The Indigenous Peoples Alliance of the Archipelago (AMAN) has conducted a study on indigenous peoples’ landscapes in the Moi Kelim community in the Malaumkarta indigenous village, Papua. The research this year which was entrusted to the author shows the value of direct benefits derived from natural resources for consumption, including agriculture, forest plantations, fisheries, tourism environmental services, culture and traditional wisdom. The value of indirect benefits is achieved from various services provided by ecosystems in the Malaumkarta area, including forests, mangroves, coral reefs and sea grass beds, calculated using the technique of Benefit transfer methods. While the methods of Contingent valuation is applied to measure the non-use value of the ecosystem as well as the indigenous culture, to obtain the value of existence which is proxied from the household’s willingness to pay (WTP). The study was carried out using a hypothetical market where coastal resources are in excellent condition, as well as the existence of community culture that has begun to be eroded by the flow of modern culture.
By calculating household direct natural resources benefited from production and consumption of agriculture, fisheries, and forest product, the estimated economic value of direct benefits consumed per capita per month is Rp. 3.4 million. When compared to the gross domestic product of the Sorong regency minus oil and gas amounting to Rp 2.8 million per capita per month, the direct economic value of the Moi Kelim landscape is still higher. Likewise, when compared to West Papua’s minimum wage in 2018 of Rp 2.67 million per month, the direct economic value of the Moi Kelim indigenous peoples in Malaumkarta is still higher.
The valuable input from this study may be important material for stakeholders in the upcoming Global Land Forum (GLF) to produce better land governance agreements. The GLF to be held in Bandung on Sept. 24-26 is a communication forum aiming to lay the foundations of land governance, focusing more on community-based management in the global context.
This forum is pivotal, considering Indonesia’s chaotic land management. State and private land tenure governance among others lead to dead and unproductive land, seizure of indigenous peoples’ land for development, conversion of agricultural land, and various other issues that continue to plague the land sector. This Global Land Forum is expected to provide better solutions to the endless massive problems on the national and global scales.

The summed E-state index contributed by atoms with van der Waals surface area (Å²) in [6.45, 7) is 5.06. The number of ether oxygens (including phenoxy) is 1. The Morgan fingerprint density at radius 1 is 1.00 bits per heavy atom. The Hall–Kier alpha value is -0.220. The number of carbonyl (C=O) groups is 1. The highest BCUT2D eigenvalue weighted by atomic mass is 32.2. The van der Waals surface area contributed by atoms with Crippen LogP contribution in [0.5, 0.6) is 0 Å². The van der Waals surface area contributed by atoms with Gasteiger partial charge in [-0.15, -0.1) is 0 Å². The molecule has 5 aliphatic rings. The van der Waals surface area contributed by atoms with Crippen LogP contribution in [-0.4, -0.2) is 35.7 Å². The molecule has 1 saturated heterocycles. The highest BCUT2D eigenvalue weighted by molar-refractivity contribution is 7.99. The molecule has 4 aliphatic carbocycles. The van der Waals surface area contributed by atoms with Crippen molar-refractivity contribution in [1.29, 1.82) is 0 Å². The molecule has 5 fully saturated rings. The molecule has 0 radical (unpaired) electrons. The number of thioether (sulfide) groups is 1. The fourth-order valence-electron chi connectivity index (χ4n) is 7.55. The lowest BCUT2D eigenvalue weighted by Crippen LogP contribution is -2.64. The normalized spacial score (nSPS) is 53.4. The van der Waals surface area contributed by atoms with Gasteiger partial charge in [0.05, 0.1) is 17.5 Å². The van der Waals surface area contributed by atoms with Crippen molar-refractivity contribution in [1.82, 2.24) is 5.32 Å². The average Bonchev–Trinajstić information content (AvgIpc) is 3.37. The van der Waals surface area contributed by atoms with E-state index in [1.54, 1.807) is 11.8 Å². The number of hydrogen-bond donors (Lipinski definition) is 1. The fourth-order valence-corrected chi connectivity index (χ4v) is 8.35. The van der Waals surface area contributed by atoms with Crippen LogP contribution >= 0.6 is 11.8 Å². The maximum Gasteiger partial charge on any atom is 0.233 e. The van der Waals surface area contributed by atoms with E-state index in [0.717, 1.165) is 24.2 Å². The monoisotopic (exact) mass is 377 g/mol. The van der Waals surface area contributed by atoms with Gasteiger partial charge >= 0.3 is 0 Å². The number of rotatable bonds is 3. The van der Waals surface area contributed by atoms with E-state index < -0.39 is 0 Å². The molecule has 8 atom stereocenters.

Land problem solving strategies through agrarian reform continue to be developed, including territorial mapping initiatives, encouraging recognition of customary rights and customary forest rights, protection of land rights defenders who are criminalized by legal assistance, and community forestry schemes, among others. While on a global scale, promotion is increasing of business with a human rights approach, and to encourage a multi-stakeholder approach rather than more land grabbing cases.
In this case, the important thing is not merely to defend indigenous peoples, yet to furthermore maintain a sustainable scheme of consumption and production, goal number 12 of 17 Goals of Sustainable Development Goals (SDGs), the blue print to achieve a better and more sustainable future for all in 2030, that has been adopted by more than 150 world leaders at the United Nations Sustainable Development Summit on 25 September 2015.
The author is the executive director of the Center for Sustainable Development Goals Studies Universitas Padjadjaran (Unpad), Bandung.